After conducting an evidentiary hearing on defendant's ninth affirmative defense, the trial court resolved the disputed factual issues and found that plaintiff's injuries were wholly covered by workers' compensation law. Plaintiff's exclusive remedy was therefore under workers' compensation law and the trial court was without subject matter jurisdiction to act with respect to that remedy. (La Jolla Beach & Tennis Club, Inc. v. Industrial Indemnity Co. (1994) 9 Cal.4th 27, 43 [workers' compensation tribunal, rather than trial court, had exclusive jurisdiction over award of workers' compensation benefits]; Rowland v. City of Sonoma, supra, 220 Cal.App.3d at p. 333 [if exclusive workers' compensation remedy applies, the civil courts have no jurisdiction over the matter].) Having determined that subject matter jurisdiction was lacking, the trial court further concluded it had no jurisdiction to award costs. We hold that further conclusion was mistaken in this case, as we presently explain.
Preliminarily, we recognize and do not downplay the fundamental nature of subject matter jurisdiction. As summarized by our Supreme Court: "'The principle of "subject matter jurisdiction" relates to the inherent authority of the court involved to deal with the case or matter before it.' [Citation.] Thus, in the absence of subject matter jurisdiction, a trial court has no power 'to hear or determine [the] case.' [Citation.] And any judgment or order rendered by a court lacking subject matter jurisdiction is 'void on its face ....' [Citation.]" (Varian Medical Systems, Inc. v. Delfino (2005) 35 Cal.4th 180, 196.)
In the case before us, however, the trial court was not lacking in power or authority to resolve the jurisdictional defense before it and to enter a judgment or order based thereon, because it clearly had jurisdiction to determine its own jurisdiction. (Walker v. Superior Court (1991) 53 Cal.3d 257, 267 [a court has inherent authority to inquire into its own jurisdiction]; Scott v. Industrial Acc. Com. (1956) 46 Cal.2d 76, 83 [a court has concurrent jurisdiction, with the Industrial Accident Commission, to determine whether it has subject matter jurisdiction]; Abelleira v. District Court of Appeal (1941) 17 Cal.2d 280, 302 [a court has jurisdiction to determine its own jurisdiction].) "[A] tribunal has the duty, and therefore the authority or power (jurisdiction), to decide in the first instance whether it has jurisdiction of the subject matter and the parties, and whether it also has jurisdiction to act in a particular manner. This process may involve the determination of jurisdictional facts, or of jurisdictional questions of law." (2 Witkin, Cal. Procedure (5th ed. 2008) Jurisdiction, § 339, p. 963; see Rowland v. County of Sonoma, supra, 220 Cal.App.3d at p. 334.) That was precisely what happened here, when the trial court determined in defendant's favor the issues raised by the ninth affirmative defense. The judgment of dismissal and the matters that preceded it were, therefore, validly based on the trial court's inherent power and authority to determine its own jurisdiction.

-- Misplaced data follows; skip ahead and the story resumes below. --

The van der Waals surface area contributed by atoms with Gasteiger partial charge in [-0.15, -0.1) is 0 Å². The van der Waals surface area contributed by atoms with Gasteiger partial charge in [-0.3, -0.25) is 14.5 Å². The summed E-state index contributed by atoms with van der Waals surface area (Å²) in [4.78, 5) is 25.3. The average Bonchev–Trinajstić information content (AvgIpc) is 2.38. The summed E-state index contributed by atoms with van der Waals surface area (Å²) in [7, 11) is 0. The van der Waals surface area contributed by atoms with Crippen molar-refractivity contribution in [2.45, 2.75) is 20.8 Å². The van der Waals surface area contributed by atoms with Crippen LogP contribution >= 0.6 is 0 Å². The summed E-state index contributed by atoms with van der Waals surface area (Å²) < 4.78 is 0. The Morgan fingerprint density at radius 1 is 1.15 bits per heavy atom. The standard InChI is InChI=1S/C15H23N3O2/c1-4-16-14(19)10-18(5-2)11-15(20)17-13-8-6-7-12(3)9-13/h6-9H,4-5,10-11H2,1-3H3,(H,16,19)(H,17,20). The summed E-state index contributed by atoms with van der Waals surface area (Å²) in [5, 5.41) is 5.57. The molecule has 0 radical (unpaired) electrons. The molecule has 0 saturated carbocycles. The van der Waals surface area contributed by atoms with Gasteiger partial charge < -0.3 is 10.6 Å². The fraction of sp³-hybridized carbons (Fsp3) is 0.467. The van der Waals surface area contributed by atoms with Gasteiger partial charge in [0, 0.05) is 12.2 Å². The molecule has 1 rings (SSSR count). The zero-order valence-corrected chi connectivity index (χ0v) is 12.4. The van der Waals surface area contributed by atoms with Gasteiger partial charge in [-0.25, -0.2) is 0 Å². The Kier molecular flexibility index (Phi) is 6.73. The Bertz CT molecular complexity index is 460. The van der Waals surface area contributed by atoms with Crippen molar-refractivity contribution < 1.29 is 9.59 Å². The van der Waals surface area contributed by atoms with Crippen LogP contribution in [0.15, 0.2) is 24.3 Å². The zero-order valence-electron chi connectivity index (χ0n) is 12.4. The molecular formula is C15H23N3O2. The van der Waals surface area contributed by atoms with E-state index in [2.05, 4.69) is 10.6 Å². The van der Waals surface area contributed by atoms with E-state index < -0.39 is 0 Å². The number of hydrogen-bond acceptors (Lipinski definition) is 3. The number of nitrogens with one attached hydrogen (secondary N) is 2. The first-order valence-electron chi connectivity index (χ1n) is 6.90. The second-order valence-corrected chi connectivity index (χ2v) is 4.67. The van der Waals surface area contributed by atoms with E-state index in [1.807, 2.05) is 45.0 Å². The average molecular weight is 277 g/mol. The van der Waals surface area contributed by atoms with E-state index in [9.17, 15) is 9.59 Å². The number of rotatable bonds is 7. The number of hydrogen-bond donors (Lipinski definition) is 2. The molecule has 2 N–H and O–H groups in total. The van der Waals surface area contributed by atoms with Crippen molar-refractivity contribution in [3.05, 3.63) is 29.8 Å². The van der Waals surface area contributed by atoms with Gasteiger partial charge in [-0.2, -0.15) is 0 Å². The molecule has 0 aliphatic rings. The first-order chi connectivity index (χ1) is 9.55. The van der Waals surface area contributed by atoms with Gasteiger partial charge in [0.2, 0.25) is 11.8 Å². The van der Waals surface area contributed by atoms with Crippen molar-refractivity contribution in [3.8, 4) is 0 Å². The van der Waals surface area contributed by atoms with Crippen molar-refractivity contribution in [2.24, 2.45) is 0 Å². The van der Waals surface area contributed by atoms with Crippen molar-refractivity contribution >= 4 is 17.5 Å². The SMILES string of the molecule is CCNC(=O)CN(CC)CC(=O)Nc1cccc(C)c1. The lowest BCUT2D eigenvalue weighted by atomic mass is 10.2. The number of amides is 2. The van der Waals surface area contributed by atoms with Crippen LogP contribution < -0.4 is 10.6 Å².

Since the trial court had jurisdiction to resolve the dispositive issue between the parties of workers' compensation exclusivity and to enter a judgment of dismissal based thereon, in our opinion the trial court also had jurisdiction to award costs. That is because costs are normally viewed as an incident of a judgment. (See Wells Fargo & Co. v. City etc. of S.F. (1944) 25 Cal.2d 37, 44 ["The awarding of costs is but an incident to the judgment [citations], and is therefore within the court's jurisdiction to enter the judgment"]; Douglas v. Willis (1994) 27 Cal.App.4th 287, 290 [costs are incident to the judgment]; People v. One 1937 Plymouth 6 (1940) 40 Cal.App.2d 38, 40 [costs "incidental" to the judgment]; Gutting v. Globe Indemnity Co. (1931) 119 Cal.App. 288, 289 (Gutting) [costs incidental to a judgment "upon the issues in the action"].) We see no reason that should not be the case here.*fn7 The trial court had power to adjudicate defendant's affirmative defense and to enter the ensuing judgment of dismissal based on its inherent jurisdiction to determine its own jurisdiction. In such circumstances, the award of costs incidental to that judgment of dismissal would come within the same jurisdictional safety net.